Before you start investing heavily in your personal brand development through activities like content creation and networking, having attributes in mind that you want your brand to be associated with will help you to stay on track for achieving your goals.
In this blog post we will go over different types of personal brand attributes, review personal brand attributes examples from each category, and offer tips for selecting your own attributes as you work to build your personal brand.
Before we get started, let’s recap what personal brand attributes are.
Personal brand attributes are the characteristics that make a personal brand unique. Examples of personal brand attributes include the tone with which someone communicates, the visual style of content they create, the values they stand for, and the underlying mission, goals, and vision that drives their personal branding efforts.
In this blog post we answer the question “What Are Personal Brand Attributes?” in more detail if you need a primer before considering your own attributes.
It can be helpful to think about personal brand attributes as belonging to several categories. Similar to how business or corporate brand attributes involve the brand’s mission, personality traits, communication style, and visual aesthetic, personal brand attributes fall into different categories:
An important aspect of any brand is its mission and vision. Microsoft, for example, has a mission and vision dedicated to improving productivity for people and businesses globally.
An important step in planning your personal brand strategy is aligning on your goals — what do you hope to get out of your personal brand? Is it monetization? More job opportunities? Knowing this ideal end state will inform the attributes you want to personify with your personal brand.
For example, if you are an entrepreneur like Vaynerchuk, perhaps a portion of your personal brand content strategy is focused on sharing your entrepreneurial journey and building in public. In this scenario, fitting personal brand attributes would be accountable as you share both your successes and failures with your audience, work ethic, and business savvy as you learn and share your growing expertise as a business owner.
As you pursue your personal brand goals, the attributes needed to accomplish them will naturally become a part of your personal brand. However, you can also be intentional about recognizing what attributes are needed to succeed in your respective niche, and make an effort to reflect them in the content you create and your approach to networking.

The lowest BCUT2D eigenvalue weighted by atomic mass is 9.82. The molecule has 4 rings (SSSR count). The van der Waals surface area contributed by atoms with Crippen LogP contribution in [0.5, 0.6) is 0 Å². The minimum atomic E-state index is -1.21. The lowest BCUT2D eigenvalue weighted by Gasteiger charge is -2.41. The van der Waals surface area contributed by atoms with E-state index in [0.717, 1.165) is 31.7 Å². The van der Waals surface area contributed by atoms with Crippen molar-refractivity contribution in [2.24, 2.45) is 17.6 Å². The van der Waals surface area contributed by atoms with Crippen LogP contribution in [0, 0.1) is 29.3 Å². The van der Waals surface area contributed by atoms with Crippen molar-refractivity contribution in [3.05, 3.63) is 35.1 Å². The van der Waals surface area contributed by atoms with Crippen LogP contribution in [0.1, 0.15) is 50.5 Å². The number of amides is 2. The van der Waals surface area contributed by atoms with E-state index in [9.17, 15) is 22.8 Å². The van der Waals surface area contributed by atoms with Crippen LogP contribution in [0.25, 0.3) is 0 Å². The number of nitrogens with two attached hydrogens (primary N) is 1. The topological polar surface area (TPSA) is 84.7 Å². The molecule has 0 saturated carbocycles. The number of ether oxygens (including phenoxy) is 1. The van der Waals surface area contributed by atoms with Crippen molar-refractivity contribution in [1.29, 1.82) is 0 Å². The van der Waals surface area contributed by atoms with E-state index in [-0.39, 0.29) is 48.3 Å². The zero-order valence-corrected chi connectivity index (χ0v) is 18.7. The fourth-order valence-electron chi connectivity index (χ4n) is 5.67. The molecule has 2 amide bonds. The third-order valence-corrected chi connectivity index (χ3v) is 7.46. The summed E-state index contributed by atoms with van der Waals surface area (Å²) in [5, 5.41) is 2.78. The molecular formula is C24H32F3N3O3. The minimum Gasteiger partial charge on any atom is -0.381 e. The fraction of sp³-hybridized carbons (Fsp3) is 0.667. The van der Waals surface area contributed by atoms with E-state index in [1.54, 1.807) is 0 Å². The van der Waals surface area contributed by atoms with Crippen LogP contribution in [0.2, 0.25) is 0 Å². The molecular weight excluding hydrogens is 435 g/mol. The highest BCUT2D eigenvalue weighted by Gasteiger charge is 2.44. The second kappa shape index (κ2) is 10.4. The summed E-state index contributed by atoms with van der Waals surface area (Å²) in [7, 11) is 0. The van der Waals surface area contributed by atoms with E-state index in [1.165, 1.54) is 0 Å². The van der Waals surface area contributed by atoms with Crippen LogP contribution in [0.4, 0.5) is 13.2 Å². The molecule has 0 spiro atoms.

Personal brand attributes examples that are goal or mission oriented:
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When people talk about corporate branding, they sometimes speak of “brand personality.” That is because marketers strive to make corporate brands emulate personality traits that a person would have in order to make people like the brand more and build brand affinity.
Personal brands are the same way to no surprise considering that it is a brand belonging to an individual. Personal brands usually accentuate the individual’s personality traits, with confident, extroverted individuals likely having brands that come across that way. The same goes for introverts who may wield brands that give off the impression of being more reserved, sparse and thoughtful in their communication style. More casual, light hearted communicators will likely deliver a similar feeling in their personal brand communications, just as people who present themselves with a more serious tone will demonstrate that quality in their brand.
You can’t change your personality. But you can determine which aspects of it you want to bring to the forefront of your personal brand. Consider your personality and preferences - are you reserved? Do you enjoy lots of short, fast paced interactions? Or do you prefer less frequent, but more in depth discussions? Do you like communicating with humor and using a casual tone, or do you tend to be more serious?
Taking a personal inventory in this manner can help you to determine which of these attributes you intentionally pull forward into your personal brand as you create content and communicate with people on platforms like Instagram, LinkedIn, blogs, email newsletters, and personal websites.
Ensuring that the attributes of your personal brand match your personality will make communication feel more natural and enjoyable in your personal branding efforts, while choosing attributes that clash with your personality can set you up for failure.